Creative Fiction inspired by Shropshire. Written by Lucy Lilley. Proofed by Sarah Hardy. Photo by Pablo Bernardo
When inspiration dies, dressed in its finest, cremated in a box, hymns are sung. You mourn, regardless of the lack of vocal cords, and down she goes to the hymn;
All things bright and beautiful / All creatures great and small / All things wise and wonderful / The Lord God made them all.
Bring her plastic flowers and pop a note with it saying, “I’m sorry you´re gone, thanks for the biscuits, I miss you terribly.”
Pack up her belongings, ponder a life, seemingly quiet and modest and attempt to read her poetry. I could if it weren’t for the hieroglyphics; a secret tongue that died with her too!
Retrace her footsteps over the grassy meadows to her favourite tree. The old oak whispers to me, “Don’t threat child, inspiration is not dead, it lives in me.” So, I rub my fingers between the crevices of its ancient bark as I stand carefully on the sodden ash spilt from the last cremated thought.
I wipe off the tree’s residual proclamation, and return to my Aunt’s house, grab a box, and begin in earnest to retrieve something of her lifeness. Let’s start with the bedroom, open the curtains, open the window. I can see the tree in the distance, dominating the landscape. Most of her belongings are destined for the charity shops but here I ponder an odd collection of curious items. Some rusty keys, more folders with illegible poetic scribbles and a dusty stamp collection.
Settling down onto the dusty Persian carpet, with a cup of Tetley beside me, I start with the stamp collection. Nothing spectacular about it, standard brown leather cover, protected by a linen tea towel with a faded print of Shropshire on it. Flicking through the empty pages, at the point of exasperation for not finding any stamps at all, until the last page, treasure struck, old British postage stamps, little neat rows of them in blue and green, 9 in total, stamped by Shropshire & Montgomeryshire railway, roughly 14 days apart in the year 1916.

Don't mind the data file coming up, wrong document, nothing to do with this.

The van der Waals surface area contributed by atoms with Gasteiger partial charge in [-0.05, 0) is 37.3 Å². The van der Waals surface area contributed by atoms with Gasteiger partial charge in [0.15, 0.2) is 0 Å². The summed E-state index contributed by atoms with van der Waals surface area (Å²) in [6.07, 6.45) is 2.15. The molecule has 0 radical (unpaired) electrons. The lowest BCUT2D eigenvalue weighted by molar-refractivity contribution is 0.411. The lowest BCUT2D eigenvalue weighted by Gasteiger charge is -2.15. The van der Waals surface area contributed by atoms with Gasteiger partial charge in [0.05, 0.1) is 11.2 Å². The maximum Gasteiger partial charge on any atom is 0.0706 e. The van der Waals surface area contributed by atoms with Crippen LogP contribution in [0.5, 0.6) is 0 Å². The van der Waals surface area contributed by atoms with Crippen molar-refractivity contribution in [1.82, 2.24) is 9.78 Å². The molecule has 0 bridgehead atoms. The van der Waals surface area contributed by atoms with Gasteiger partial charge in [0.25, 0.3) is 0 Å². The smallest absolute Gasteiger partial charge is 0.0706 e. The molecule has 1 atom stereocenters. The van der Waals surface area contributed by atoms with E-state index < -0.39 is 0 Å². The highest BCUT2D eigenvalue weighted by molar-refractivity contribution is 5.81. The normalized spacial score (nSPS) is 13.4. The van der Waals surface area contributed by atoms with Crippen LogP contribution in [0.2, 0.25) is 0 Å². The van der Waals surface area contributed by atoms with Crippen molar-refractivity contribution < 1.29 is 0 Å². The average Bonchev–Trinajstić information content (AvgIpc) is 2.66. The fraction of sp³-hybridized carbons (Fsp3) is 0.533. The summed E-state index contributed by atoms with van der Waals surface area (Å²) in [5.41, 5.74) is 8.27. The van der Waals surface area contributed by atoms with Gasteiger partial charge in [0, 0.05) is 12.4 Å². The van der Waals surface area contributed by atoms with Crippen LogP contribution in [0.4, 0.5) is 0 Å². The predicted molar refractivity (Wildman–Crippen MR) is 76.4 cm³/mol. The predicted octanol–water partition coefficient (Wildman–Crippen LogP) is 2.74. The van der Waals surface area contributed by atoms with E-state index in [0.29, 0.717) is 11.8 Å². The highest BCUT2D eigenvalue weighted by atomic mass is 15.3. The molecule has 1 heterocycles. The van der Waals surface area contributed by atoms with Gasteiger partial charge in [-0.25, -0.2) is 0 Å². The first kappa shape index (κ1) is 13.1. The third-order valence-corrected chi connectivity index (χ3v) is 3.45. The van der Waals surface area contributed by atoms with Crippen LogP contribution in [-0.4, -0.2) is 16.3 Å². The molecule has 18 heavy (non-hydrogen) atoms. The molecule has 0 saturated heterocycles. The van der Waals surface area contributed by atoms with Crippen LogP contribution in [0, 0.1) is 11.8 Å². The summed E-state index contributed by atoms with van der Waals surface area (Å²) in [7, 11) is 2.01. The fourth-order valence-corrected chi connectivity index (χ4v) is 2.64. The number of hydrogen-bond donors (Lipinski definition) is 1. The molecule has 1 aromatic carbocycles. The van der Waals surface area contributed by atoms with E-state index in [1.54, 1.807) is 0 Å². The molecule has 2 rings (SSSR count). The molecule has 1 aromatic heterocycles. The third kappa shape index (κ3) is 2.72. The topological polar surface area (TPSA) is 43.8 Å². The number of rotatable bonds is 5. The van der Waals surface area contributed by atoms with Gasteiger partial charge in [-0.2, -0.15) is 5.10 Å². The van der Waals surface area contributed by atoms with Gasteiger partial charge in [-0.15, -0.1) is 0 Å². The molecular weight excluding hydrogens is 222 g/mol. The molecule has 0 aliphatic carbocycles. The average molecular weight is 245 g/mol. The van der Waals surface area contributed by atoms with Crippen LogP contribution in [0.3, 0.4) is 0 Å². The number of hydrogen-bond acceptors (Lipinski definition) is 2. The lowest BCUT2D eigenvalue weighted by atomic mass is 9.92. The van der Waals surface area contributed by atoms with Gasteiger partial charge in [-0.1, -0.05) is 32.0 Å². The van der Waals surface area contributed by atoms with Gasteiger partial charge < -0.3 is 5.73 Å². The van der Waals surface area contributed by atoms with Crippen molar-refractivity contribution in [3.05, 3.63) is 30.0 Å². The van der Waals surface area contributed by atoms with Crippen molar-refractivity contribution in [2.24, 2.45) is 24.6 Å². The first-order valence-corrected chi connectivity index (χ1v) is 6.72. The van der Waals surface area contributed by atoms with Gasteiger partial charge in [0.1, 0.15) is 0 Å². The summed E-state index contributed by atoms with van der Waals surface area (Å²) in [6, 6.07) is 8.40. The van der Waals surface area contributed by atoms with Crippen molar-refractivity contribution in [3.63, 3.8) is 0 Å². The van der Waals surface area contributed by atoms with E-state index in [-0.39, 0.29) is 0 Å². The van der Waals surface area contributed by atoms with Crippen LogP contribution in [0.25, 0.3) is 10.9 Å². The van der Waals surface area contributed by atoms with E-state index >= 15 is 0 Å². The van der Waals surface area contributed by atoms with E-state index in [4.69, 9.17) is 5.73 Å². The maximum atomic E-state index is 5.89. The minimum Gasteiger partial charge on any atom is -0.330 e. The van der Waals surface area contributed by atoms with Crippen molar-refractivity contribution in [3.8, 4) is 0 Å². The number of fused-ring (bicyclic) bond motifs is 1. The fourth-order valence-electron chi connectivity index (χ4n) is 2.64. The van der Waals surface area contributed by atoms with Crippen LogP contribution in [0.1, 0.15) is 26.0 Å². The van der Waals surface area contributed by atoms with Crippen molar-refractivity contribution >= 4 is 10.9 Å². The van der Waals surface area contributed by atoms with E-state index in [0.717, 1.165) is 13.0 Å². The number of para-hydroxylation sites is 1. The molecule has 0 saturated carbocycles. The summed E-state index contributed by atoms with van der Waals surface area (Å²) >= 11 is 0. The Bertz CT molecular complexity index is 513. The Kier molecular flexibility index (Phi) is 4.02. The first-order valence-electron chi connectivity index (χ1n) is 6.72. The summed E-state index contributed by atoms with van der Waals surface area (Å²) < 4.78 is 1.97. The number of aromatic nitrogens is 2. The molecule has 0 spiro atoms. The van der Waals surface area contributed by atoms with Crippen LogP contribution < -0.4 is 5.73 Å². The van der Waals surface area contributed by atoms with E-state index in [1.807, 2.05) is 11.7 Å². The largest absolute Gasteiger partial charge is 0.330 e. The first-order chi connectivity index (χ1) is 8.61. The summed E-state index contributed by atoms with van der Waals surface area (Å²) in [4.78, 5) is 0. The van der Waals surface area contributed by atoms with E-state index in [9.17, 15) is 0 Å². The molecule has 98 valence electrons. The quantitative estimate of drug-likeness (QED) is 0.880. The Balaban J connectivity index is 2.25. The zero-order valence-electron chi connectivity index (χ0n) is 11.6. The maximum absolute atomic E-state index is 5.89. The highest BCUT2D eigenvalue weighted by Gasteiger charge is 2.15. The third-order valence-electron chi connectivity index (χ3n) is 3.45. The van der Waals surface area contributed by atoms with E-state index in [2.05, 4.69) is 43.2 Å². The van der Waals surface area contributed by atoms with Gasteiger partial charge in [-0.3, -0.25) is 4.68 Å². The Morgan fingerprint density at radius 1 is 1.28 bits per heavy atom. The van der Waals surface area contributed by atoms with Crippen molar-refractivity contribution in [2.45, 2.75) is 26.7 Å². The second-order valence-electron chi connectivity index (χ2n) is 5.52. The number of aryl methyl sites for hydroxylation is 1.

Where are the letters? Whom are they from? I begin examining the assortment of keys. They all vary in size, some older and in worse condition than others, most of them I recognise. That one’s for the pantry door (to keep out greedy young relatives), that one’s for the garage (you were never allowed in there, so not to disturb Uncle, whilst tinkering with his motor), oh that’s the garden shed one, best not go there, used to be the outdoor toilet, not worth exploring. “But what about this little fella?” I ponder. Pretty and ornate enough to make a sweet pendant, I think to myself, as I jam him into every possible keyhole I can find. I finally give up, slump back on the carpet in the bedroom, lean back on the bed imagining what chain would suit it best, silver or gold? When thud, something dislodges underneath. I shine a light from my phone and it’s returned with a glint. I stretch out under the bed, not doing my dust allergies any good… gotcha! Pull her out.